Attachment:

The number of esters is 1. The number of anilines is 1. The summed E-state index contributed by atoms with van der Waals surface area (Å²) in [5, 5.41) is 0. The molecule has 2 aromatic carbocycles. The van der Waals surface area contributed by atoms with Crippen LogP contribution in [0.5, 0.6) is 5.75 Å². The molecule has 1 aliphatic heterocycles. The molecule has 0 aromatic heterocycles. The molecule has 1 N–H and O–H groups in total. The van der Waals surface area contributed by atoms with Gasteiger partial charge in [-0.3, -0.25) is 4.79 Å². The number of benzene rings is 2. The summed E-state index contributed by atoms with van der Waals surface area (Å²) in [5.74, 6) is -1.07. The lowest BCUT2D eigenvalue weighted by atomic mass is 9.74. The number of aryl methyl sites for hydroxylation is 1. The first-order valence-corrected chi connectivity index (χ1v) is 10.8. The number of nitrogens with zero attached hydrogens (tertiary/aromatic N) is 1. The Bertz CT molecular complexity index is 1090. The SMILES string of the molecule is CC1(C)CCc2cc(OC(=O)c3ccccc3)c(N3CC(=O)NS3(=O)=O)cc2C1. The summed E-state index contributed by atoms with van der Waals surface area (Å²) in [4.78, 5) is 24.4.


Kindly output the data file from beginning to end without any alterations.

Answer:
The number of esters is 1. The number of anilines is 1. The summed E-state index contributed by atoms with van der Waals surface area (Å²) in [5, 5.41) is 0. The molecule has 2 aromatic carbocycles. The van der Waals surface area contributed by atoms with Crippen LogP contribution in [0.5, 0.6) is 5.75 Å². The molecule has 1 aliphatic heterocycles. The molecule has 0 aromatic heterocycles. The molecule has 1 N–H and O–H groups in total. The van der Waals surface area contributed by atoms with Gasteiger partial charge in [-0.3, -0.25) is 4.79 Å². The number of benzene rings is 2. The summed E-state index contributed by atoms with van der Waals surface area (Å²) in [5.74, 6) is -1.07. The lowest BCUT2D eigenvalue weighted by atomic mass is 9.74. The number of aryl methyl sites for hydroxylation is 1. The first-order valence-corrected chi connectivity index (χ1v) is 10.8. The number of nitrogens with zero attached hydrogens (tertiary/aromatic N) is 1. The Bertz CT molecular complexity index is 1090. The SMILES string of the molecule is CC1(C)CCc2cc(OC(=O)c3ccccc3)c(N3CC(=O)NS3(=O)=O)cc2C1. The summed E-state index contributed by atoms with van der Waals surface area (Å²) in [4.78, 5) is 24.4.